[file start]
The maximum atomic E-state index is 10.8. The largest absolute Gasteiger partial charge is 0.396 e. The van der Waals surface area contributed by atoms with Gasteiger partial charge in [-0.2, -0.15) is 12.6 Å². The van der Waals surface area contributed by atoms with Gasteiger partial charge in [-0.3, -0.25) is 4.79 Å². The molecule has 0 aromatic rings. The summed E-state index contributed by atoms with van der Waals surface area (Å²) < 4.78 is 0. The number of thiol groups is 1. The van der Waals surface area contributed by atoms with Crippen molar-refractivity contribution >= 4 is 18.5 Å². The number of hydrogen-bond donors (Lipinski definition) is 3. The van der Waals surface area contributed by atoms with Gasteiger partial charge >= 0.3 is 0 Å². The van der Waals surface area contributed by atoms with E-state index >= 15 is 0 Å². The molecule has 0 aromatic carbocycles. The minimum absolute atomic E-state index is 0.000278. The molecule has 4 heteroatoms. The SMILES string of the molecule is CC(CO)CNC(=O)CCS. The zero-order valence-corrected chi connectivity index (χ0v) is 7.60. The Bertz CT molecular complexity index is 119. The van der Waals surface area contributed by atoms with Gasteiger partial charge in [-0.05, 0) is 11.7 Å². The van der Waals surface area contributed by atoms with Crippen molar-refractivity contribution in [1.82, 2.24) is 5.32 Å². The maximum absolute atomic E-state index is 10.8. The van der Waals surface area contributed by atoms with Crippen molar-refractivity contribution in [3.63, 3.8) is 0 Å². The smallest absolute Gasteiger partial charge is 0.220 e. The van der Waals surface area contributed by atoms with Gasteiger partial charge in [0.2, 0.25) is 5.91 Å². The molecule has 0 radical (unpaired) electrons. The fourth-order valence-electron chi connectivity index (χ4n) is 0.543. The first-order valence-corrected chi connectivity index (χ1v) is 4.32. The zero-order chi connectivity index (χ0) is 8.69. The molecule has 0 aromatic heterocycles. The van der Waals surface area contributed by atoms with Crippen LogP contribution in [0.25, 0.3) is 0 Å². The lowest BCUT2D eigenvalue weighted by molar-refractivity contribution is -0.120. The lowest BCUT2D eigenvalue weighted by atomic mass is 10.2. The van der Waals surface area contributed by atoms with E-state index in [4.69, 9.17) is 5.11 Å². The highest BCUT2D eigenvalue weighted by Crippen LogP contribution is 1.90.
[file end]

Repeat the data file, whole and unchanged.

The maximum atomic E-state index is 10.8. The largest absolute Gasteiger partial charge is 0.396 e. The van der Waals surface area contributed by atoms with Gasteiger partial charge in [-0.2, -0.15) is 12.6 Å². The van der Waals surface area contributed by atoms with Gasteiger partial charge in [-0.3, -0.25) is 4.79 Å². The molecule has 0 aromatic rings. The summed E-state index contributed by atoms with van der Waals surface area (Å²) < 4.78 is 0. The number of thiol groups is 1. The van der Waals surface area contributed by atoms with Crippen molar-refractivity contribution >= 4 is 18.5 Å². The number of hydrogen-bond donors (Lipinski definition) is 3. The van der Waals surface area contributed by atoms with Gasteiger partial charge >= 0.3 is 0 Å². The van der Waals surface area contributed by atoms with E-state index >= 15 is 0 Å². The molecule has 0 aromatic carbocycles. The minimum absolute atomic E-state index is 0.000278. The molecule has 4 heteroatoms. The SMILES string of the molecule is CC(CO)CNC(=O)CCS. The zero-order valence-corrected chi connectivity index (χ0v) is 7.60. The Bertz CT molecular complexity index is 119. The van der Waals surface area contributed by atoms with Gasteiger partial charge in [-0.05, 0) is 11.7 Å². The van der Waals surface area contributed by atoms with Crippen molar-refractivity contribution in [1.82, 2.24) is 5.32 Å². The maximum absolute atomic E-state index is 10.8. The van der Waals surface area contributed by atoms with Crippen molar-refractivity contribution in [3.63, 3.8) is 0 Å². The smallest absolute Gasteiger partial charge is 0.220 e. The van der Waals surface area contributed by atoms with Gasteiger partial charge in [0.2, 0.25) is 5.91 Å². The molecule has 0 radical (unpaired) electrons. The fourth-order valence-electron chi connectivity index (χ4n) is 0.543. The first-order valence-corrected chi connectivity index (χ1v) is 4.32. The zero-order chi connectivity index (χ0) is 8.69. The molecule has 0 aromatic heterocycles. The van der Waals surface area contributed by atoms with Crippen LogP contribution in [0.25, 0.3) is 0 Å². The lowest BCUT2D eigenvalue weighted by molar-refractivity contribution is -0.120. The lowest BCUT2D eigenvalue weighted by atomic mass is 10.2. The van der Waals surface area contributed by atoms with E-state index in [4.69, 9.17) is 5.11 Å². The highest BCUT2D eigenvalue weighted by Crippen LogP contribution is 1.90.